The Amazon Fire TV is arguably the best-value 4K Ultra HD media streamer available on the market right now. I say 'arguably' only because of the utter bias towards Amazon content in the Fire TV's OS.
With the box itself costing £80 you really need to add on the £80 a year cost of an Amazon Prime subscription, as without it the device really does feel rather hobbled.
Granted, Amazon Prime is a pretty good-value bundle, and not just for the video content; you also get a load of freely-accessible music and plenty of picture storage, as well as a host of Amazon shopping goodness. But you have little option other than to sign up if you want to get the most out of the Fire TV.
The performance of the speedy new box is seriously impressive. For the most part 4K playback is smooth and reliable, with only rare instances of it being less than lovely in its super-resolution.
The interface is very responsive too, with voice search being almost instantly accessible.
The fact that both Amazon Video and Netflix are on offer also means it's got the greatest scope for 4K content on the market; Android TV has to side-load Amazon if it wants to play ball with Prime.
The total dominance of Amazon services makes an Amazon Prime account a virtual necessity if you want to get the most out of the Fire TV.
You could say the same about Android TV, with its recommendations carousel only dealing in Google services, but with the Fire TV Amazon it's not just a bias – it feels like the be-all and end-all of searched-for content.
You do have access to Netflix and iPlayer, and a host of other service providers, but their icon-only existence on the home screen makes them feel as much of an afterthought as the other video services on the NOW TV box.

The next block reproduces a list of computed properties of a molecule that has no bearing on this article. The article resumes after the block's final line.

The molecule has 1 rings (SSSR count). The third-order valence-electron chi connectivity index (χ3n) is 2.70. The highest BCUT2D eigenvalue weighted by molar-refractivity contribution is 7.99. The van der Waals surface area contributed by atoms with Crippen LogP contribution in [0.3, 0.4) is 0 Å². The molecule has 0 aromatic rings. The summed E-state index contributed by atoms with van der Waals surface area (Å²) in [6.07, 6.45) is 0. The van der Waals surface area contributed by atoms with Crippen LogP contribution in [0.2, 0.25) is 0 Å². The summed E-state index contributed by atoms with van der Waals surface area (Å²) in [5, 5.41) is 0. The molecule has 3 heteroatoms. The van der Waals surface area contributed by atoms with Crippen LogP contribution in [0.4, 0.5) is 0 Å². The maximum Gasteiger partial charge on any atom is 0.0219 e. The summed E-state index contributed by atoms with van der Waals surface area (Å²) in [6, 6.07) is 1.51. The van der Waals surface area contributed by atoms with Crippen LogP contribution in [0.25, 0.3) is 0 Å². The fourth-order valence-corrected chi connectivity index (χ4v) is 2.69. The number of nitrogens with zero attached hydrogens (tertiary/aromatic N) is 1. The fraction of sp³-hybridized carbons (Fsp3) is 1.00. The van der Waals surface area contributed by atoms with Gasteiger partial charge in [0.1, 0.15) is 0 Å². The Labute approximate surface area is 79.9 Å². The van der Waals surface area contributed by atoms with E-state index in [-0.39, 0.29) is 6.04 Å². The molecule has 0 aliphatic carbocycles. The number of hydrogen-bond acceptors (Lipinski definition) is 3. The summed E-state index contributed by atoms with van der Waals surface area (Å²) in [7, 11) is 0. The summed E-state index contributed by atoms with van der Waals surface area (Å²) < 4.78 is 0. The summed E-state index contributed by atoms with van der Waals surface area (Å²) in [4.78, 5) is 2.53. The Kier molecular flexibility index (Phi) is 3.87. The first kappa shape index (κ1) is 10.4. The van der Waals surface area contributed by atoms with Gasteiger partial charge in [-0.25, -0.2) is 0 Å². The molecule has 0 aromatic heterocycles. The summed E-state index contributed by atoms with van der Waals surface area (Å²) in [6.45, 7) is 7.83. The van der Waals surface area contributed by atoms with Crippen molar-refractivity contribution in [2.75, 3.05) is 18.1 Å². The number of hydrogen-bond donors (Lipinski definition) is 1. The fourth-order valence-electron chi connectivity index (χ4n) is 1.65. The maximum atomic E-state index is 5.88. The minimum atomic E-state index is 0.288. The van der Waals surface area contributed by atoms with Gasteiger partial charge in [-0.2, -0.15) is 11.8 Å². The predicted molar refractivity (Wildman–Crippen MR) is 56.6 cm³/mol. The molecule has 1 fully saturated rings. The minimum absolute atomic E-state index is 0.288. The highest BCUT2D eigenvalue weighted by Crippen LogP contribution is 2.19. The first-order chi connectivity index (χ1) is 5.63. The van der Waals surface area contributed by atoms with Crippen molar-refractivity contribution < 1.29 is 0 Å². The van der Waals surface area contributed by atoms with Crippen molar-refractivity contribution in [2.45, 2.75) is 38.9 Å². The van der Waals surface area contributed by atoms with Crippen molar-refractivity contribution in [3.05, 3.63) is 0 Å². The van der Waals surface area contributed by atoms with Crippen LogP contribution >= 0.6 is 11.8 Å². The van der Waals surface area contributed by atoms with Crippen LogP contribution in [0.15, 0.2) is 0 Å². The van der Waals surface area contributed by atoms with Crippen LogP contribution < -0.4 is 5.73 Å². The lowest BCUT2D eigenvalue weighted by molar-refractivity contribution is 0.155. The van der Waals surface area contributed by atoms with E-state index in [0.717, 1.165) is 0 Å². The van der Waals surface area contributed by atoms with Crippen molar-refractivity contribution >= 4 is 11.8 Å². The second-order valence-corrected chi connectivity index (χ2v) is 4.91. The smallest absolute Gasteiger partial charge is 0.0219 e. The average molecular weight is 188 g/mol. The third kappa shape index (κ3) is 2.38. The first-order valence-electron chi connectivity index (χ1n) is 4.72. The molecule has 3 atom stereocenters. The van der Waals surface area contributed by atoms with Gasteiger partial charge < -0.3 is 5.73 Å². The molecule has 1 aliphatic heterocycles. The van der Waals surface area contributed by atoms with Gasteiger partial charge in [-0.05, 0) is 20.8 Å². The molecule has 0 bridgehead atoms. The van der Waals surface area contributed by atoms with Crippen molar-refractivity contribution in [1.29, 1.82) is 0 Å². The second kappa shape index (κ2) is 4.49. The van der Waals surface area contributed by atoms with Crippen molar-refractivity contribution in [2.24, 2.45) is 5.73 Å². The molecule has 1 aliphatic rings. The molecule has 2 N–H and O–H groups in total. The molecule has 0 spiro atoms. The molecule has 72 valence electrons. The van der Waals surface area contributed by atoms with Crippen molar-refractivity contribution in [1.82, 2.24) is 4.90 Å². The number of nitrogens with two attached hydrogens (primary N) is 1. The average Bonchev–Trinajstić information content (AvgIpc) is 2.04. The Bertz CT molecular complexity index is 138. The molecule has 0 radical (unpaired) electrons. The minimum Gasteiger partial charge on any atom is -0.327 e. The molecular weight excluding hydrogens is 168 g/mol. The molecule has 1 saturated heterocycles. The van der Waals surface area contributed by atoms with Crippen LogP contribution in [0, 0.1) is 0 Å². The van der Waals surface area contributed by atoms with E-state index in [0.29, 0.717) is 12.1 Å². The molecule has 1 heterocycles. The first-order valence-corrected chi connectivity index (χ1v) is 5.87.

I'm also not 100% sold on the 30Hz limitations of the Fire TV's Ultra HD connection. Right now it's not a huge issue, with most video running at 24fps, but there are times, when running on a 4K TV, when it feels like it's running the hardware at the ragged edge.
The new Amazon Fire TV is a pretty impressive little device. For your money you get an Ultra HD media player which also makes a decent fist of some light gaming.
4K playback is generally smooth, and the Amazon connection gives you access to the motherlode of paid-for UHD movie content.
If you've picked up a cheap, dumb 4K TV (although one that has the necessary HDCP 2.2 compatibility for DRM'd content) then the new Fire TV is a decent choice for getting some UHD Netflix or Amazon Prime viewing on your screen.
However, if you're already sitting on some Ultra HD smarts within your 4K TV, the Fire TV isn't really going to add anything else to the picture.
And where the Nvidia SHIELD has the potential to grow and change, with the power to cope with future advances, the Fire TV feels like it's already running at the limits of its hardware. That 30Hz limit isn't an issue right now, but you'll be looking for an upgrade not far down the line.
Essentially, then, the new Amazon Fire TV is fine, and for the Amazon faithful it offers easier access than the abortive web interface – but if you're just after a media streamer it's only okay.
If that's damning with faint praise, so be it.